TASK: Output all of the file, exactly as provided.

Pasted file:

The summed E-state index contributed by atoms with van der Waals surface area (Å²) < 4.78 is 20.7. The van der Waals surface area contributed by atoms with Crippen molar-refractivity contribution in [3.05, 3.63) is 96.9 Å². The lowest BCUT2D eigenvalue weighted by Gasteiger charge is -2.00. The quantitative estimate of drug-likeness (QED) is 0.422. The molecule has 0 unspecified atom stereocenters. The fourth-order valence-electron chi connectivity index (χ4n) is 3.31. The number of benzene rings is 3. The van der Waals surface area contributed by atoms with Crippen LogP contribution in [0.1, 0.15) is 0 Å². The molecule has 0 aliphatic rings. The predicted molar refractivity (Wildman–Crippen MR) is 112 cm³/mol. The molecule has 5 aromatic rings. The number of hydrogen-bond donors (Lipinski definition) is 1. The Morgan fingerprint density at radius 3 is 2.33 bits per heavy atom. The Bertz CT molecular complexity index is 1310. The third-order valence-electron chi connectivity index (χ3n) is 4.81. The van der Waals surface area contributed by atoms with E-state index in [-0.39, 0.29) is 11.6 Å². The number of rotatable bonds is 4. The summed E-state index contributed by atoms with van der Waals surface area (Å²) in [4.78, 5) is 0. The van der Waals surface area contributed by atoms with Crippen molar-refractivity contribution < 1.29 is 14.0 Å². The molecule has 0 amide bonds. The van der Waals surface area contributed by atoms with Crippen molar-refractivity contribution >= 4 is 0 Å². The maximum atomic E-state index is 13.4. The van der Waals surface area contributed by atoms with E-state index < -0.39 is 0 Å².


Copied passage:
The summed E-state index contributed by atoms with van der Waals surface area (Å²) < 4.78 is 20.7. The van der Waals surface area contributed by atoms with Crippen molar-refractivity contribution in [3.05, 3.63) is 96.9 Å². The lowest BCUT2D eigenvalue weighted by Gasteiger charge is -2.00. The quantitative estimate of drug-likeness (QED) is 0.422. The molecule has 0 unspecified atom stereocenters. The fourth-order valence-electron chi connectivity index (χ4n) is 3.31. The number of benzene rings is 3. The van der Waals surface area contributed by atoms with Crippen LogP contribution in [0.1, 0.15) is 0 Å². The molecule has 0 aliphatic rings. The predicted molar refractivity (Wildman–Crippen MR) is 112 cm³/mol. The molecule has 5 aromatic rings. The number of hydrogen-bond donors (Lipinski definition) is 1. The Morgan fingerprint density at radius 3 is 2.33 bits per heavy atom. The Bertz CT molecular complexity index is 1310. The third-order valence-electron chi connectivity index (χ3n) is 4.81. The van der Waals surface area contributed by atoms with E-state index in [-0.39, 0.29) is 11.6 Å². The number of rotatable bonds is 4. The summed E-state index contributed by atoms with van der Waals surface area (Å²) in [4.78, 5) is 0. The van der Waals surface area contributed by atoms with Crippen molar-refractivity contribution < 1.29 is 14.0 Å². The molecule has 0 amide bonds. The van der Waals surface area contributed by atoms with Crippen molar-refractivity contribution >= 4 is 0 Å². The maximum atomic E-state index is 13.4. The van der Waals surface area contributed by atoms with E-state index < -0.39 is 0 Å².